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Decathlon: Brands Built Business

Industry- & Retail Organizations

BIKE EUROPE: VILLENEUVE D’ASCQ, France (March 30) – French Decathlon, Europe’s largest sporting goods retailer clocked-up double figure increases in sales again. 10.3% growth in revenue for 2004, leading to a grand total of € 3.43 million are very healthy figures indeed, especially in the present economic climate. Margins showed the biggest gain: up 27.4% […]

BIKE EUROPE: VILLENEUVE D’ASCQ, France (March 30) – French Decathlon, Europe’s largest sporting goods retailer clocked-up double figure increases in sales again. 10.3% growth in revenue for 2004, leading to a grand total of € 3.43 million are very healthy figures indeed, especially in the present economic climate. Margins showed the biggest gain: up 27.4% from 2003, a good for a € 371.5 million total.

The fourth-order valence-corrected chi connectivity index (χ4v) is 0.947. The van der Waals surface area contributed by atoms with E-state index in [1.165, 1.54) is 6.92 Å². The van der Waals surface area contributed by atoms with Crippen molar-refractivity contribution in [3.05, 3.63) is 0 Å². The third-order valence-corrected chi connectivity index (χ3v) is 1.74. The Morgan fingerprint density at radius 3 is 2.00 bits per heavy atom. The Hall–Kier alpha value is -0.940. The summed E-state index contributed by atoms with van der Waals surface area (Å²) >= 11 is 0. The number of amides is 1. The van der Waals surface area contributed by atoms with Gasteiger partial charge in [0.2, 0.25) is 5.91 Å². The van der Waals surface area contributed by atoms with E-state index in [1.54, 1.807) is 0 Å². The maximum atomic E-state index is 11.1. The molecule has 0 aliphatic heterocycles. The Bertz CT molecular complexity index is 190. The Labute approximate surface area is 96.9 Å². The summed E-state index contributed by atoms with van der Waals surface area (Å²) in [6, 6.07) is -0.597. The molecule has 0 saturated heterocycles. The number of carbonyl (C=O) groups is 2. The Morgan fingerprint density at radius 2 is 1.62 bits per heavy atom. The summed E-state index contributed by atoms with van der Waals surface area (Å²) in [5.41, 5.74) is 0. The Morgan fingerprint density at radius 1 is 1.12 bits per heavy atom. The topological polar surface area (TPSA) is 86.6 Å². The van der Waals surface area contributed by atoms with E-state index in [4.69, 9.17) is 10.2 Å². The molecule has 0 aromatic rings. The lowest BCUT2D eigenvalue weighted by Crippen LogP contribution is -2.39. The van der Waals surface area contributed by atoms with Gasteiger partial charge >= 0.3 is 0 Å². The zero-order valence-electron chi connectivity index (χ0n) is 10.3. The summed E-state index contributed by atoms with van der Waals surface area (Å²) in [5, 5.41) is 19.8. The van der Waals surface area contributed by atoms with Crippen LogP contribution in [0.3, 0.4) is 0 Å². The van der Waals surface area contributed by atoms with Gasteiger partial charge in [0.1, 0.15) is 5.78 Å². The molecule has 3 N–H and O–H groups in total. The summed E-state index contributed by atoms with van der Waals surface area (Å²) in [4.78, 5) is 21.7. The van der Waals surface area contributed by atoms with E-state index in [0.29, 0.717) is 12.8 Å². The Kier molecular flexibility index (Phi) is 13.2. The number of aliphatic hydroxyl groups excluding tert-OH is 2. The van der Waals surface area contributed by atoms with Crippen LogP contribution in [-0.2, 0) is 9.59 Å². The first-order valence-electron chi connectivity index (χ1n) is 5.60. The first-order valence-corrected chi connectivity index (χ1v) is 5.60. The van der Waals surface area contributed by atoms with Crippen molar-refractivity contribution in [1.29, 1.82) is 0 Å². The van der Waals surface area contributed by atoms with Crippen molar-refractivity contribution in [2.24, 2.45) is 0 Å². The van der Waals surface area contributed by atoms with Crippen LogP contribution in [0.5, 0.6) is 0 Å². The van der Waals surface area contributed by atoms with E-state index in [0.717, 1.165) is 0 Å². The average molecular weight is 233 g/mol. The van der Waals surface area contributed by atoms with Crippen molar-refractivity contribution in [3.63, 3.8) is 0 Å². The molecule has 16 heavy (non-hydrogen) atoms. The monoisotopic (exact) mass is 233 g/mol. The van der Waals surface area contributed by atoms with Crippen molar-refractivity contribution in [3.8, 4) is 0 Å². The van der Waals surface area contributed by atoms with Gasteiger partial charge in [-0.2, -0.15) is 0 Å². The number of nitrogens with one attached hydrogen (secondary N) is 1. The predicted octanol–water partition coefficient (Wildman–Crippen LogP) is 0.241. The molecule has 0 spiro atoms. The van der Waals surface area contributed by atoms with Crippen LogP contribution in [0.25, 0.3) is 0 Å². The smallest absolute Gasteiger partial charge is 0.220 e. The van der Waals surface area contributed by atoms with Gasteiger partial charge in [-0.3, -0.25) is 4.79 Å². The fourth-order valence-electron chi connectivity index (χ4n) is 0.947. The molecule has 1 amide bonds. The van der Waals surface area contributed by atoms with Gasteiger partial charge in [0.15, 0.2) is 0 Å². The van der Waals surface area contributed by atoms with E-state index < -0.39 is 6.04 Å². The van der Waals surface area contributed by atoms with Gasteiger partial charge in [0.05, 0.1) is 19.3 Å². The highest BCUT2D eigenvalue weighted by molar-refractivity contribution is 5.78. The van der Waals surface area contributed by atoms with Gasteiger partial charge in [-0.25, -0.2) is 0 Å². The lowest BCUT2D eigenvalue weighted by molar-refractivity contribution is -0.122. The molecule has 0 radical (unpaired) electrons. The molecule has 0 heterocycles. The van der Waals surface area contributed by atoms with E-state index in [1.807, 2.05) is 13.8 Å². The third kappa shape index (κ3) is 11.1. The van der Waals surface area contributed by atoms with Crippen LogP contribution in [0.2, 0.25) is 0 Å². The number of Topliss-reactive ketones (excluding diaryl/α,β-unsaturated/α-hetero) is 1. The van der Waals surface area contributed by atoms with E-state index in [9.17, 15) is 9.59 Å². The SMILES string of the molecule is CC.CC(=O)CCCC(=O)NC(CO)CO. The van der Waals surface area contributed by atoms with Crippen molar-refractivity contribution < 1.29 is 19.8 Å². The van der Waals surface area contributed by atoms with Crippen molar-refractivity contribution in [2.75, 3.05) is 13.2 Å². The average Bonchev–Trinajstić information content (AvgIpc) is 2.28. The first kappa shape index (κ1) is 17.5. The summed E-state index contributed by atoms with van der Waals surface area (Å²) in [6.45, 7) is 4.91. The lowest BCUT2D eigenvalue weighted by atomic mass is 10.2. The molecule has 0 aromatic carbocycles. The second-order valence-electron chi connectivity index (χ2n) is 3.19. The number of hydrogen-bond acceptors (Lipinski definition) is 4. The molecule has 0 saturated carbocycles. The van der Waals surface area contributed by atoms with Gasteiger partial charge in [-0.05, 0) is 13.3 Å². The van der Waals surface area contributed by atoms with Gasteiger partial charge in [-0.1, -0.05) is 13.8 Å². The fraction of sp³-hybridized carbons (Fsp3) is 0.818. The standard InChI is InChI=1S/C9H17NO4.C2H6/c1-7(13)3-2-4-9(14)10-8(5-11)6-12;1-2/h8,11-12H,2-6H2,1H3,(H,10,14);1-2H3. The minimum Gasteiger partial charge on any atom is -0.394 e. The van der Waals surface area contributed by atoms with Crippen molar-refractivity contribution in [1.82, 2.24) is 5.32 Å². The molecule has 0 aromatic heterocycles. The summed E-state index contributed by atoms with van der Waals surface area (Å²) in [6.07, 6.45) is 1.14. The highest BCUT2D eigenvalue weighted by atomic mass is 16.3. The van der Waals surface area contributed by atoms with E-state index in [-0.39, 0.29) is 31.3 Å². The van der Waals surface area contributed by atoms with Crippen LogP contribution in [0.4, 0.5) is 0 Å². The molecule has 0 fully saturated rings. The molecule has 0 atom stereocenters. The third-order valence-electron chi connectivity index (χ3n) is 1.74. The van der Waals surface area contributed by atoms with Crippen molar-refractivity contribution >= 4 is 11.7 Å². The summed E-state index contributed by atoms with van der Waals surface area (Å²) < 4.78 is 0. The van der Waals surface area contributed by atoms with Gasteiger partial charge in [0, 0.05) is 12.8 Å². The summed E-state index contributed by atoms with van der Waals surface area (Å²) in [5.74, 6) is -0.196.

This is divided between the company’s own brands, and the big names in sporting goods. Brands like Nike, Adidas, Reebok and Salomon showed a 20% increase in sales. Decathlons own brands still make up for 50% of the total turnover. But the difference between own brand and global brands is fading quickly.
Decathlon puts a lot of effort in creating a brand image for their own goods. For instance: the captain of the French rugby team, Fabien Pelouis, is now endorsing the Kipsta brand, Decathlon’s version of team related sports gear. For their water sports brand, Tribord, Emmanuelle Joly, six times European champion surfing, is flying the flag.
This policy will narrow the gap between well known brand names and private label, giving he private label goods far more street cred. Dectahlon’s outdoor brand (the company’s first private label) Quechua gained some 20% over 2004, leading to a total turnover of € 480 million. Private label goods in cycling, running and team sports did extremely well in 2004.
Decathlon will introduce two new labels: Kalenji for running, and Fouganza for equestrian sports. A brand aimed at racquet sports is planned for 2006.

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